Daniel Lopatin makes music in a language all his own. It’s this alien dialect that locks in somewhere between ancient drones and kinetic, galactic techno. His music teeters between ambient calm and complete chaos nearly every second, which is why I love his work so much. There is absolutely nothing predictable about it. Oneohtrix Point Never’s musical world seems like a perfect fit for the cinematic world, and within the confines of the Safdie Brothers’ Good Time Lopatin has scored it to reflect the harsh city landscapes of New York while still retaining this very real and emotional center.

This soundtrack feels just as much like the next OPN studio album is it does a score, which is why it’s on my favorite albums list as opposed to my favorite soundtrack list. Lopatin pulled out all the stops on 2015s Garden of Delete, and Good Time feels like this pared-down, street-level version of that record. It wavers in the air at times, it grooves other times, all the while painting a picture of kinetic movement. It would be a gross misjudgement to leave this record as just a film score. It’s much more than that.


And number one,

Maine : V

Michel Dupay, aka Maine, works in the analog world in order to make the delicate and Gothic music he creates. V brings to mind visions of cobblestoned streets, vast ocean views, and an air of doomed romanticism in its subtle beats, warm analog synths, and melancholy melodies. It’s a record that possessed me to keep playing it and with each spin I’d find more to love about it. I think if Leonard Cohen had found himself obsessed with pre-1982 synths his compositions would sound a lot like Dupay’s work here. The songs on V evoke in me the same feelings I got the first time I heard tracks like “If It Be Your Will” and “Everybody Knows”. Maine goes for more of a human, ground-level approach to his electronic compositions as opposed to free-floating in space and looking existential dread right in the eye. V is more concerned with long walks in the winter, contemplating love and loss in a quiet seaside pub, and finding a place to fit in right here. This record deals with the micro, not necessarily the macro. I think Dupay’s subte approach is what keeps me coming back to this one. The darkness here is not a supernatural one, and it’s a darkness that promises some light just around the corner.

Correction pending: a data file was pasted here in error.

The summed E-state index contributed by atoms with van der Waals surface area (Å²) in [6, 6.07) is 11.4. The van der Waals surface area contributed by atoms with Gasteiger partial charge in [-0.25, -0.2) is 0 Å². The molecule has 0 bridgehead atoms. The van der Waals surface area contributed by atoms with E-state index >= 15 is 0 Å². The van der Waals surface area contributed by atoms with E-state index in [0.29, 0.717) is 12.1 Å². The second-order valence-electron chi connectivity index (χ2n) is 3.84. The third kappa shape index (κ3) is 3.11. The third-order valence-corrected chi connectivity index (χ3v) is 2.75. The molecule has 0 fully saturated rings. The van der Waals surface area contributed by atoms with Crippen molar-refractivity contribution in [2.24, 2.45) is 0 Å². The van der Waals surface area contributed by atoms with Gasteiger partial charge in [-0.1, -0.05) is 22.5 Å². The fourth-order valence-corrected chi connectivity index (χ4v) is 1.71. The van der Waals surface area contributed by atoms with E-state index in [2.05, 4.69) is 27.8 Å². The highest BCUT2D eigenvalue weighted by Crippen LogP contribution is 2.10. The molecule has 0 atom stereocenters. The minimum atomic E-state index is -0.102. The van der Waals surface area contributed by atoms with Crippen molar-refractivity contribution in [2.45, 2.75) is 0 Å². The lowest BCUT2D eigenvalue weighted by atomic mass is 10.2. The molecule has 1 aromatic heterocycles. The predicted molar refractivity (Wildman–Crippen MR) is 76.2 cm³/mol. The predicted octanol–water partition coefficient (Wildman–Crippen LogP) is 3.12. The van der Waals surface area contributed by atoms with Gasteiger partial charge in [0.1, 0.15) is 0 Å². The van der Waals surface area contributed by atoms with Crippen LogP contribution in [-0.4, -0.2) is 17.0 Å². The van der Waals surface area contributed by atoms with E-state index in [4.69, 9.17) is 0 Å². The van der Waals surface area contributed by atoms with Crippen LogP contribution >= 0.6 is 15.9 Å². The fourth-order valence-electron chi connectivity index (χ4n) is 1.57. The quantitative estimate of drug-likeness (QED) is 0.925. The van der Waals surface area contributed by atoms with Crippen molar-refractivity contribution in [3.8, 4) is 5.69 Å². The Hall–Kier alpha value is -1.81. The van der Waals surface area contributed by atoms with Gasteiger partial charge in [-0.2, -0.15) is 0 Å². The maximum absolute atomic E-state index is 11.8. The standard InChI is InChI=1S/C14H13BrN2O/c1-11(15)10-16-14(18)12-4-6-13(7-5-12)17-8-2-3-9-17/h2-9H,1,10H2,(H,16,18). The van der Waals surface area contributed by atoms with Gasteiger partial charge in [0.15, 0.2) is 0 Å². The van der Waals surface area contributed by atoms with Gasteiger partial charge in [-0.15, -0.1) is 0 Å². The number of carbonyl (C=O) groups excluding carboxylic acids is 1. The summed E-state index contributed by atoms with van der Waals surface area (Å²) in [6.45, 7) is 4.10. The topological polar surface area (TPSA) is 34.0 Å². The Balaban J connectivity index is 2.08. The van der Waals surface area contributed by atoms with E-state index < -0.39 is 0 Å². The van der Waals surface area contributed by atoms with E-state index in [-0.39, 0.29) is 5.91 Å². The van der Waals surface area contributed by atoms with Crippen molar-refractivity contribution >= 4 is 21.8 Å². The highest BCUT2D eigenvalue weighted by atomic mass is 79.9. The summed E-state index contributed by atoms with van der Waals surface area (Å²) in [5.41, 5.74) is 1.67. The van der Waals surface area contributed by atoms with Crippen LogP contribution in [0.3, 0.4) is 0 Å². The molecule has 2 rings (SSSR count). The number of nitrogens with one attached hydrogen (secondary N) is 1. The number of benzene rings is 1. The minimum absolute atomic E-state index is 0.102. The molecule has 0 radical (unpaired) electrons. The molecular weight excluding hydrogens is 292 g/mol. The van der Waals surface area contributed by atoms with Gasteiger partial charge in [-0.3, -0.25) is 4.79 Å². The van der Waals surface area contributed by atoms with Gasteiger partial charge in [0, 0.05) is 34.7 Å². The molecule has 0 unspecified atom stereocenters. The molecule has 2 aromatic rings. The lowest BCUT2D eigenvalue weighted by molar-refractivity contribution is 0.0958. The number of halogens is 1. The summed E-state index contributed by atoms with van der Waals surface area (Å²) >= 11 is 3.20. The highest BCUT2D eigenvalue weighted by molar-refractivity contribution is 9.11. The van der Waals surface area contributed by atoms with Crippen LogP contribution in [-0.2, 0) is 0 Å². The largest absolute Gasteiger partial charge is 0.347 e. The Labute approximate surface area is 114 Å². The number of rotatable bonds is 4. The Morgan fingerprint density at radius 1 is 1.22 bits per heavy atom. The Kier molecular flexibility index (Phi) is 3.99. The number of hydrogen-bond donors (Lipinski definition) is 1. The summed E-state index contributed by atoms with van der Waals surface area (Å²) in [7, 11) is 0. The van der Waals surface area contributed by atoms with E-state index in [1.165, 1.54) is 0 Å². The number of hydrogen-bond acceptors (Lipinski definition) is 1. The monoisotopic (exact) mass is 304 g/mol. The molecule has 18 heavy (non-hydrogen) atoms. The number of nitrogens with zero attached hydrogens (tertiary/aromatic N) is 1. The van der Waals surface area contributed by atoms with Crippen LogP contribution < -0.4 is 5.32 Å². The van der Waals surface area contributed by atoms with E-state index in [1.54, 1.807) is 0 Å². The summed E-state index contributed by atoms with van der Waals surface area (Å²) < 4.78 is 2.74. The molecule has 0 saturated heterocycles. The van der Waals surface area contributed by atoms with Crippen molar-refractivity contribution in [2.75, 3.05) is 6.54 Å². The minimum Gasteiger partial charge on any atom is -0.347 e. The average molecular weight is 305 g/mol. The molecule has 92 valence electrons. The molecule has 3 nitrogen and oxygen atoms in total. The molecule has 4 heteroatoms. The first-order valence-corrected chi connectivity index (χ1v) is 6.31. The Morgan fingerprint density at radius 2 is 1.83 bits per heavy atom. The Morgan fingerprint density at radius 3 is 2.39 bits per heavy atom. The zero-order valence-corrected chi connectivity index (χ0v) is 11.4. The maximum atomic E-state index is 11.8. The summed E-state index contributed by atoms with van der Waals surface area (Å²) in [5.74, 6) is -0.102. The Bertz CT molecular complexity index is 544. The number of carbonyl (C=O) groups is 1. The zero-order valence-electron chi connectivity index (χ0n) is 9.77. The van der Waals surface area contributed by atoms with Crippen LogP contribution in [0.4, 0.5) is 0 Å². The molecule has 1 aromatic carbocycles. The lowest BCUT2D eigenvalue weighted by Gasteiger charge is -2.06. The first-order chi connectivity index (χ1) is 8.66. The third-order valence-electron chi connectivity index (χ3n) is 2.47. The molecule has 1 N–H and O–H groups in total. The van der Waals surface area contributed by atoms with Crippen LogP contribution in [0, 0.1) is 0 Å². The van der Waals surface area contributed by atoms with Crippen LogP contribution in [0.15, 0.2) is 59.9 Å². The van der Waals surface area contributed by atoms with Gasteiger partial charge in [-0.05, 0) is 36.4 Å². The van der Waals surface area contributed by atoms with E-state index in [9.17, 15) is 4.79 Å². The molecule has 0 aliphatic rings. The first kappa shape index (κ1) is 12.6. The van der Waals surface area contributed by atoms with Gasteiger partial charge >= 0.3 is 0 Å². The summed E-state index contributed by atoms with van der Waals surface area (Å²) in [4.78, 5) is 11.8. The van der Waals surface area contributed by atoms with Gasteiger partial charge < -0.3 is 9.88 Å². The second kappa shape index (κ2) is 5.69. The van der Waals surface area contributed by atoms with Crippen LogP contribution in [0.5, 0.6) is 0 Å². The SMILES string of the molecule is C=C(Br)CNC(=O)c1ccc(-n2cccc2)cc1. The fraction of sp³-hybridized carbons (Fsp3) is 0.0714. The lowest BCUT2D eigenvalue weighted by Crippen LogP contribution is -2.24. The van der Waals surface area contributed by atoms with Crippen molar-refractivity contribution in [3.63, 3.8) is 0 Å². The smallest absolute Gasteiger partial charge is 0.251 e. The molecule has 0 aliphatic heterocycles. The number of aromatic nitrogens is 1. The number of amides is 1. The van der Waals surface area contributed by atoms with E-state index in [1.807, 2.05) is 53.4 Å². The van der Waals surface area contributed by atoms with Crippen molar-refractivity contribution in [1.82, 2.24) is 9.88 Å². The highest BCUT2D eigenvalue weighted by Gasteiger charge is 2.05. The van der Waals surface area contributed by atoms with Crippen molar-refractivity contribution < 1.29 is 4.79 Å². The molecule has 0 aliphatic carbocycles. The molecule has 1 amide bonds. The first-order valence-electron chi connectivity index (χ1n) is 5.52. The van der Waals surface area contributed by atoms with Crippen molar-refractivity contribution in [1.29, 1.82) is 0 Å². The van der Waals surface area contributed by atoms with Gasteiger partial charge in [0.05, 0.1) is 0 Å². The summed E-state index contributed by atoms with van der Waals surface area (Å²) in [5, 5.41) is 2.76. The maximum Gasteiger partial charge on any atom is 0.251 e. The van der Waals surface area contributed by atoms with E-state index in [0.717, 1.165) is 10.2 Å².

Honorable Mentions(I really dug these records, too. Honest I did.)

White Hills : Stop Mute Defeat

Real Estate : In Mind

Bell Witch : Mirror Reaper